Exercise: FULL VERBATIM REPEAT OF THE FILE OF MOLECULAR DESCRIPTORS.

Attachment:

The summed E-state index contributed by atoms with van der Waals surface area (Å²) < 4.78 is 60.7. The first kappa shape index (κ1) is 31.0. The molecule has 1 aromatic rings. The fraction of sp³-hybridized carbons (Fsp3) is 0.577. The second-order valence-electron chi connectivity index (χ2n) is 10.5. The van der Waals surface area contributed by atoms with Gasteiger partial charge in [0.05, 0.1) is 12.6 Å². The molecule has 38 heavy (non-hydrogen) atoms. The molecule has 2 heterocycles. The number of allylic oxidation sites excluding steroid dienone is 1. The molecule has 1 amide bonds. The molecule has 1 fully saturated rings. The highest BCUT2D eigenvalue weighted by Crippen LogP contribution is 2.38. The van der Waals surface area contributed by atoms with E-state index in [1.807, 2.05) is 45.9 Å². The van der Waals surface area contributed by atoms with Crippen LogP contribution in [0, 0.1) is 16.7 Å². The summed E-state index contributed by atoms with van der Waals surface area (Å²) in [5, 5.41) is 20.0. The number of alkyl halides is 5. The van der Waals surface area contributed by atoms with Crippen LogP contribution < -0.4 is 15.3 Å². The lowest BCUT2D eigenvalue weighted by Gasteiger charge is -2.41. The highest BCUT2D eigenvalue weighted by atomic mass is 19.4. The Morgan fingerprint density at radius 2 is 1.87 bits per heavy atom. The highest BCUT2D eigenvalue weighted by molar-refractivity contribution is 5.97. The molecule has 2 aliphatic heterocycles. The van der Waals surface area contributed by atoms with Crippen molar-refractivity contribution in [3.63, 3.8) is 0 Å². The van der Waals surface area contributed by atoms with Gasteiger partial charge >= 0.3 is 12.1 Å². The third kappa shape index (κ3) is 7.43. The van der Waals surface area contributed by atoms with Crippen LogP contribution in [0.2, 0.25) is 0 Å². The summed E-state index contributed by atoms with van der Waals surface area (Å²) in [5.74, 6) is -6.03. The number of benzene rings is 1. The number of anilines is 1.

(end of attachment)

The summed E-state index contributed by atoms with van der Waals surface area (Å²) < 4.78 is 60.7. The first kappa shape index (κ1) is 31.0. The molecule has 1 aromatic rings. The fraction of sp³-hybridized carbons (Fsp3) is 0.577. The second-order valence-electron chi connectivity index (χ2n) is 10.5. The van der Waals surface area contributed by atoms with Gasteiger partial charge in [0.05, 0.1) is 12.6 Å². The molecule has 38 heavy (non-hydrogen) atoms. The molecule has 2 heterocycles. The number of allylic oxidation sites excluding steroid dienone is 1. The molecule has 1 amide bonds. The molecule has 1 fully saturated rings. The highest BCUT2D eigenvalue weighted by Crippen LogP contribution is 2.38. The van der Waals surface area contributed by atoms with E-state index in [1.807, 2.05) is 45.9 Å². The van der Waals surface area contributed by atoms with Crippen LogP contribution in [0, 0.1) is 16.7 Å². The summed E-state index contributed by atoms with van der Waals surface area (Å²) in [5, 5.41) is 20.0. The number of alkyl halides is 5. The van der Waals surface area contributed by atoms with Crippen LogP contribution < -0.4 is 15.3 Å². The lowest BCUT2D eigenvalue weighted by Gasteiger charge is -2.41. The highest BCUT2D eigenvalue weighted by atomic mass is 19.4. The Morgan fingerprint density at radius 2 is 1.87 bits per heavy atom. The highest BCUT2D eigenvalue weighted by molar-refractivity contribution is 5.97. The molecule has 2 aliphatic heterocycles. The van der Waals surface area contributed by atoms with Crippen molar-refractivity contribution in [3.63, 3.8) is 0 Å². The van der Waals surface area contributed by atoms with Gasteiger partial charge >= 0.3 is 12.1 Å². The third kappa shape index (κ3) is 7.43. The van der Waals surface area contributed by atoms with Crippen LogP contribution in [0.2, 0.25) is 0 Å². The summed E-state index contributed by atoms with van der Waals surface area (Å²) in [5.74, 6) is -6.03. The number of benzene rings is 1. The number of anilines is 1.